Note also, that as STR licenses are absorbed, the amount of time for a new one to sell actually becomes longer. This is a statistical analysis that is too complicated for this report, but imagine that in the Lower Blue Basin, 80 STRs sell over the next three years, the percentage of available STRs to sell is now cut in half. So it will take, presumably, twice as long to reach the desired attrition as the saleable pool of STRs diminish.

Personal Story – How Many People Are Like My Friend?

Slight digression of an unfair STR story: I have a friend who was in the process of applying for a STR license in May of 2022, and the county wouldn’t accept her application because she needed to get her septic pumped and was waiting for weeks to get that done. The septic pump was the ONLY item needed to complete her application. (It takes a long time to get a septic pump appointment). During the time she was waiting, the BOCC made the decision to institute the moratorium. She went back to the county’s offices with proof of her pumped septic, and the person there told her that he “couldn’t even touch her application” due to the moratorium. As I mentioned back in May, the moratorium was a sweeping decision that completely surprised the real estate community. So, my friend didn’t get a license, still doesn’t have a license, and will have to get on the Upper Blue wait list when applications open up again. She will wait, according to my calculations, for 4.4 years, assuming she’s first on the wait list, because she couldn’t get her septic pumped. That is just one story of a blocked application. How many other people are in this situation? I don’t know.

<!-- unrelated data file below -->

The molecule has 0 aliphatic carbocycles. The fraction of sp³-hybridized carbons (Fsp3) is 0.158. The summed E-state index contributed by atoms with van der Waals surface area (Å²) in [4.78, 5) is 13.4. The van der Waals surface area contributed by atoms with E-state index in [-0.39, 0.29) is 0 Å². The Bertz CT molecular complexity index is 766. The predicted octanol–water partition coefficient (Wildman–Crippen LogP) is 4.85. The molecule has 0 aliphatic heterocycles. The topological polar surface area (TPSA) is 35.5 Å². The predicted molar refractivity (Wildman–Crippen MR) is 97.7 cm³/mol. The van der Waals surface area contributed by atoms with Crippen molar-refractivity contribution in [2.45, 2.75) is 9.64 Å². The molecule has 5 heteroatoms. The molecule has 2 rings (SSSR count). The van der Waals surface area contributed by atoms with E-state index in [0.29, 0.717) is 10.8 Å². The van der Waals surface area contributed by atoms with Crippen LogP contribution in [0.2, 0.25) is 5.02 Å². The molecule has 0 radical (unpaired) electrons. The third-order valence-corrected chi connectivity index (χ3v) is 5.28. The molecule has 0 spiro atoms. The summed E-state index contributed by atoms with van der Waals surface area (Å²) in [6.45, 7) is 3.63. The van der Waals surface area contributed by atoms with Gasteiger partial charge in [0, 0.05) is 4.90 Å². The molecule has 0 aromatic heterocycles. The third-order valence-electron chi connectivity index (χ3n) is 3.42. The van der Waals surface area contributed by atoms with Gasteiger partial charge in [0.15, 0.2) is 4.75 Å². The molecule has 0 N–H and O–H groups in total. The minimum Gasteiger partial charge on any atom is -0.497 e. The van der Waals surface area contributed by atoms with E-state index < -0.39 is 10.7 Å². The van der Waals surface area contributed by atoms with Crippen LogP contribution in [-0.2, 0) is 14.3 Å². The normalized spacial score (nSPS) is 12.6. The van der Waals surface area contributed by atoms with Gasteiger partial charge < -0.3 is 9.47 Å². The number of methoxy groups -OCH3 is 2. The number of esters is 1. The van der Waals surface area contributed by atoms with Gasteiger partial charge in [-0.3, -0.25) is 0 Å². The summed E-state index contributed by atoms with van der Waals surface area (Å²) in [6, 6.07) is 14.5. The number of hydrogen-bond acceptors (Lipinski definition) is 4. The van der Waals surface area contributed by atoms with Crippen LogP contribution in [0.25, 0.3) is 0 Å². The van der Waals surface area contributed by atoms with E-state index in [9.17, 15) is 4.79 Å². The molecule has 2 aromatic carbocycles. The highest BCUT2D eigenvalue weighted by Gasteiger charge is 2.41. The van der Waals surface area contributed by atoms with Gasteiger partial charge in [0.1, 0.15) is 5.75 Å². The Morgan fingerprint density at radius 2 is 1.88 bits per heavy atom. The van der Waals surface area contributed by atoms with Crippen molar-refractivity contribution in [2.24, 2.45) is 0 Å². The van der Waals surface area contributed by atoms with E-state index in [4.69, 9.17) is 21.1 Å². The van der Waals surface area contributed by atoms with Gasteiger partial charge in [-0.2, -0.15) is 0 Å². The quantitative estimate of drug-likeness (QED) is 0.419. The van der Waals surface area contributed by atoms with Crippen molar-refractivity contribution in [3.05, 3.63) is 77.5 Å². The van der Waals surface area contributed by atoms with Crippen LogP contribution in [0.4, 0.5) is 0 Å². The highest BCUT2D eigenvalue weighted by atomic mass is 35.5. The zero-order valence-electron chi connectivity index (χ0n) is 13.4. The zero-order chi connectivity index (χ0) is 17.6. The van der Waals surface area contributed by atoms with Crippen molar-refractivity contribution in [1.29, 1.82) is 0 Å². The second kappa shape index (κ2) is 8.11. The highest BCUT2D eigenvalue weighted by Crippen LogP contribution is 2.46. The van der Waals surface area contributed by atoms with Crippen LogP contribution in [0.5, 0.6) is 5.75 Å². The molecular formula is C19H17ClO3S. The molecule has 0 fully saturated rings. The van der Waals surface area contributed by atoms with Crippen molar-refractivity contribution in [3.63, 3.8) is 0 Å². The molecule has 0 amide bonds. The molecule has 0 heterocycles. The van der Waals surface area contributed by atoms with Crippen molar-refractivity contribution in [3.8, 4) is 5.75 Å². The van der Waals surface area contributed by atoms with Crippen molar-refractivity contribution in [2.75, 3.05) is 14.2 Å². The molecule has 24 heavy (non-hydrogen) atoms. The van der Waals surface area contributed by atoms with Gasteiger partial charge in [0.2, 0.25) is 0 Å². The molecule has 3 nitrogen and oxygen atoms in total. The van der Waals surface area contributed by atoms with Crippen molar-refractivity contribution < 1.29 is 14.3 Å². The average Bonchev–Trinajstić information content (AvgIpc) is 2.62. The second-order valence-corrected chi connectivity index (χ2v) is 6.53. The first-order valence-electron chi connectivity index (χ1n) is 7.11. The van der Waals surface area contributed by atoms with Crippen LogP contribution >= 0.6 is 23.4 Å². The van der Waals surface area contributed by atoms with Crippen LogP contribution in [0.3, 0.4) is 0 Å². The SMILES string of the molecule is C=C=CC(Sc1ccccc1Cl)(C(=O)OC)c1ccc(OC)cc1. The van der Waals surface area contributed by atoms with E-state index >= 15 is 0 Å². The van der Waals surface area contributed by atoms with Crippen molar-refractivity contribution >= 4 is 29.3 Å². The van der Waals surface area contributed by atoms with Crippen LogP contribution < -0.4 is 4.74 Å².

Final Parting Thoughts

I know the BOCC is trying to solve for a housing crisis in our community, and I’m sympathetic to that. I work in real estate and understand the problem. I also don’t think they have been presented with this data to understand how their decisions (which they don’t want to be “arbitrary” and want to use the right “methodologies,”) are going to actually play out.

I want to offer my time and my expertise to help with this decision. It’s one that is important and that affects thousands of people and potentially billions of dollars in real estate values.

I also want to note that I did this analysis on my own. I was not prompted to do it by our Realtor association or by anyone. My efforts are for truth and transparency to be known. And if anyone in the community can assist with better data inputs, I would be more than happy to meet and make this analysis as accurate as possible.


I sent this email to the BOCC on Wednesday, November 23, 2022. I expected to receive a response and maybe even a thank you! I wanted to give them the opportunity to respond and maybe change course before I put this out to the world. Today, it’s a week later, November 30, 2022 and I have not received any response, so I’m publishing this and sharing it with the real estate community and the press.